The Economic Cost of Out-of-School Children in Southeast Asia


This publication is the result of UNESCO Bangkok’s project in cooperation with Educate A Child (EAC) which seeks to eradicate obstacles, both in policy and practice, that would prevent children in Southeast Asia from accessing primary education. The project targets out-of-school children, including those born into poverty, the disabled, migrant and stateless children, girls, those living in remote areas and ethnic minorities.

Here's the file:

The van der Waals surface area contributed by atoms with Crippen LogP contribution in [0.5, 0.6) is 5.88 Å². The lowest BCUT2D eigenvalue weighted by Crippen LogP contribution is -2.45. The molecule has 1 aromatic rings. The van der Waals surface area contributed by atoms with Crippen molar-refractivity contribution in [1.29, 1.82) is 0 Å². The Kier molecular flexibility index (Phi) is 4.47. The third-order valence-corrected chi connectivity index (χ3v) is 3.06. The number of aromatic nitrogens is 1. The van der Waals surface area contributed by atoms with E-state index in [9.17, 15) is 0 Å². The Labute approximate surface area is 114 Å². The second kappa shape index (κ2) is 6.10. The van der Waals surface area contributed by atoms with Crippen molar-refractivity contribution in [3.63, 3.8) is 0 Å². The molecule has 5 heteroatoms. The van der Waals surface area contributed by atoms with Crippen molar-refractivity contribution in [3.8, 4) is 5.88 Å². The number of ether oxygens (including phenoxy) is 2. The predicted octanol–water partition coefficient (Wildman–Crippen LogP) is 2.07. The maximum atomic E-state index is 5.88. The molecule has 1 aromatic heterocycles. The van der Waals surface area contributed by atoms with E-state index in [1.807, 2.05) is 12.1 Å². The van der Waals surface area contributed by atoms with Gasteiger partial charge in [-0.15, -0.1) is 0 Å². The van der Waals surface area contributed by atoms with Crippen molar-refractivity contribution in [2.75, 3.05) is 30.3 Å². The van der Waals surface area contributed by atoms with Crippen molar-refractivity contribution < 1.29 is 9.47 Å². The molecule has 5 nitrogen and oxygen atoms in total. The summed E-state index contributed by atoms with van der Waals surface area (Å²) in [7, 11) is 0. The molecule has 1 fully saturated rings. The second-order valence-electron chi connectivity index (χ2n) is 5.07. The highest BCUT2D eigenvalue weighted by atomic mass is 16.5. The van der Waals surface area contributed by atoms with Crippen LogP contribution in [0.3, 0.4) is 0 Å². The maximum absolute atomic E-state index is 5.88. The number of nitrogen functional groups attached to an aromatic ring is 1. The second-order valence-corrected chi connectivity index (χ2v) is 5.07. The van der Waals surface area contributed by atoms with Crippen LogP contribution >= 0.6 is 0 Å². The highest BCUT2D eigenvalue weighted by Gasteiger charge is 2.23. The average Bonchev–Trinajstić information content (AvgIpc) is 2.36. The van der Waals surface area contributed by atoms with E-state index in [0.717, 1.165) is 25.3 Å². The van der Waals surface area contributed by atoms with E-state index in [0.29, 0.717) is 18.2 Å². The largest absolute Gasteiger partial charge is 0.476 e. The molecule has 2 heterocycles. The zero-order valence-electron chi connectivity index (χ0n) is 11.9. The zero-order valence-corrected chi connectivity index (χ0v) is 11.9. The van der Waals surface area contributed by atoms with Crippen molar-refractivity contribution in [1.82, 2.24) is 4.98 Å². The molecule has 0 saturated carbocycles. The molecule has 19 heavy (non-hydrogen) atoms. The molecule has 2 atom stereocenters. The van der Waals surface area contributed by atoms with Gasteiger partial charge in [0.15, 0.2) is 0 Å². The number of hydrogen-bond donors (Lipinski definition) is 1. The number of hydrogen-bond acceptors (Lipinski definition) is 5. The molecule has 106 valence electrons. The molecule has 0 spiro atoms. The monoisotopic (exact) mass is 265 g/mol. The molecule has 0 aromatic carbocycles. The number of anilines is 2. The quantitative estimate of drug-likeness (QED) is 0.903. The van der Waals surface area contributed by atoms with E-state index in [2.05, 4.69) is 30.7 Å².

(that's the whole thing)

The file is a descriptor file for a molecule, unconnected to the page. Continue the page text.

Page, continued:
Co-published by UNESCO Bangkok and the Results for Development Institute (R4D), the report looks at the benefits of primary education and estimates the economic cost associated with large populations of OOSC in seven Southeast Asian countries – Cambodia, Indonesia, Lao PDR, the Philippines, Thailand, Timor-Leste and Viet Nam. To help education policy makers and decision makers gain a clear understanding of the significant economic incentives linked to educating OOSC, the report used two methods to estimate the economic loss resulting from not educating these children. The first estimation approach uses labour market data to estimate the total earnings which will be forfeited in the near future due to undereducated workers if primary school enrollment patterns do not change. The second approach is based on cross-country regressions that estimate the relationship between national education attainment and per capita income.

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